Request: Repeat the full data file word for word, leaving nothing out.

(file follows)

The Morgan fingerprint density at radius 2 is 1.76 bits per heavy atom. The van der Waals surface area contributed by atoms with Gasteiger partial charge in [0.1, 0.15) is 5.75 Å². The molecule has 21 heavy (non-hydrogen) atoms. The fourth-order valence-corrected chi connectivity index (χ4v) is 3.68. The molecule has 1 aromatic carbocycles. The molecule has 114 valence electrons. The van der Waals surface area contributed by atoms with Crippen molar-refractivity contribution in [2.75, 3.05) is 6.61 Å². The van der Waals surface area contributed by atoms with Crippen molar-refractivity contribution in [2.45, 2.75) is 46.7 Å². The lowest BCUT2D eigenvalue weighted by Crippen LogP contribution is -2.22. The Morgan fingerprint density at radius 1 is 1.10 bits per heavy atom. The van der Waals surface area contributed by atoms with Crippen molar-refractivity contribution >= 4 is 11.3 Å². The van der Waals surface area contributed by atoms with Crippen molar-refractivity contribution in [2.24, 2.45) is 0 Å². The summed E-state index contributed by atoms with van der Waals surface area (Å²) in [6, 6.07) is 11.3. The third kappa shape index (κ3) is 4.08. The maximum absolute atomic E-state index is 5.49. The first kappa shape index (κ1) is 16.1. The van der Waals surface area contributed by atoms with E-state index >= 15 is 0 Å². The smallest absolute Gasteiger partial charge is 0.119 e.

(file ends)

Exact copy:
The Morgan fingerprint density at radius 2 is 1.76 bits per heavy atom. The van der Waals surface area contributed by atoms with Gasteiger partial charge in [0.1, 0.15) is 5.75 Å². The molecule has 21 heavy (non-hydrogen) atoms. The fourth-order valence-corrected chi connectivity index (χ4v) is 3.68. The molecule has 1 aromatic carbocycles. The molecule has 114 valence electrons. The van der Waals surface area contributed by atoms with Crippen molar-refractivity contribution in [2.75, 3.05) is 6.61 Å². The van der Waals surface area contributed by atoms with Crippen molar-refractivity contribution in [2.45, 2.75) is 46.7 Å². The lowest BCUT2D eigenvalue weighted by Crippen LogP contribution is -2.22. The Morgan fingerprint density at radius 1 is 1.10 bits per heavy atom. The van der Waals surface area contributed by atoms with Crippen molar-refractivity contribution >= 4 is 11.3 Å². The van der Waals surface area contributed by atoms with Crippen molar-refractivity contribution in [2.24, 2.45) is 0 Å². The summed E-state index contributed by atoms with van der Waals surface area (Å²) in [6, 6.07) is 11.3. The third kappa shape index (κ3) is 4.08. The maximum absolute atomic E-state index is 5.49. The first kappa shape index (κ1) is 16.1. The van der Waals surface area contributed by atoms with E-state index >= 15 is 0 Å². The smallest absolute Gasteiger partial charge is 0.119 e.